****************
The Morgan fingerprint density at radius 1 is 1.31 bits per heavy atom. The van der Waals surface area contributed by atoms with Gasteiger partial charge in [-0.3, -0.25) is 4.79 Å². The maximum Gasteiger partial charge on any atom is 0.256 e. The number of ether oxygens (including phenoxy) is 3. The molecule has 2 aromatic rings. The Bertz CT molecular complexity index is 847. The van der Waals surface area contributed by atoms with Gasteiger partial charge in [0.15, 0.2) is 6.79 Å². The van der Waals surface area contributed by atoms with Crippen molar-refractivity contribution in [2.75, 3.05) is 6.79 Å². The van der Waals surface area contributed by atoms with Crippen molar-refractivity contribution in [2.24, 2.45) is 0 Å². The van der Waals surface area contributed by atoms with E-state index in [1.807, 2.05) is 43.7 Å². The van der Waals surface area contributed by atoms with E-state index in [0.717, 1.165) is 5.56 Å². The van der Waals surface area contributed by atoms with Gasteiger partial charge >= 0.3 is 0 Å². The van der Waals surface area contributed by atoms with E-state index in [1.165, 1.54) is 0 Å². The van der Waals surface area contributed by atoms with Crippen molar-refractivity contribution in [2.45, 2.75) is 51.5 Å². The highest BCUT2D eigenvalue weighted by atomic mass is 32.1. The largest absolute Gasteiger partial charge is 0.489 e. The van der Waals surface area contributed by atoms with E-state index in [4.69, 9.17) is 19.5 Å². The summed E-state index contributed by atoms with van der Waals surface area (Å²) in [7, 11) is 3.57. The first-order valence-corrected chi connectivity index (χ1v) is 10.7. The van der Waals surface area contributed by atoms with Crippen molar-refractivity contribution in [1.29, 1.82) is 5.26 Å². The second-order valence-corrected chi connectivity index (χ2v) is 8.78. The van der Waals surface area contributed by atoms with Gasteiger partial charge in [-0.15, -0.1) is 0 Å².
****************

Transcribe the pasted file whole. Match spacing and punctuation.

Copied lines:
The Morgan fingerprint density at radius 1 is 1.31 bits per heavy atom. The van der Waals surface area contributed by atoms with Gasteiger partial charge in [-0.3, -0.25) is 4.79 Å². The maximum Gasteiger partial charge on any atom is 0.256 e. The number of ether oxygens (including phenoxy) is 3. The molecule has 2 aromatic rings. The Bertz CT molecular complexity index is 847. The van der Waals surface area contributed by atoms with Gasteiger partial charge in [0.15, 0.2) is 6.79 Å². The van der Waals surface area contributed by atoms with Crippen molar-refractivity contribution in [2.75, 3.05) is 6.79 Å². The van der Waals surface area contributed by atoms with Crippen molar-refractivity contribution in [2.24, 2.45) is 0 Å². The van der Waals surface area contributed by atoms with E-state index in [1.807, 2.05) is 43.7 Å². The van der Waals surface area contributed by atoms with E-state index in [0.717, 1.165) is 5.56 Å². The van der Waals surface area contributed by atoms with Gasteiger partial charge >= 0.3 is 0 Å². The van der Waals surface area contributed by atoms with E-state index in [1.165, 1.54) is 0 Å². The van der Waals surface area contributed by atoms with Crippen molar-refractivity contribution in [2.45, 2.75) is 51.5 Å². The highest BCUT2D eigenvalue weighted by atomic mass is 32.1. The largest absolute Gasteiger partial charge is 0.489 e. The van der Waals surface area contributed by atoms with E-state index in [4.69, 9.17) is 19.5 Å². The summed E-state index contributed by atoms with van der Waals surface area (Å²) in [7, 11) is 3.57. The first-order valence-corrected chi connectivity index (χ1v) is 10.7. The van der Waals surface area contributed by atoms with Crippen molar-refractivity contribution in [1.29, 1.82) is 5.26 Å². The second-order valence-corrected chi connectivity index (χ2v) is 8.78. The van der Waals surface area contributed by atoms with Gasteiger partial charge in [-0.15, -0.1) is 0 Å².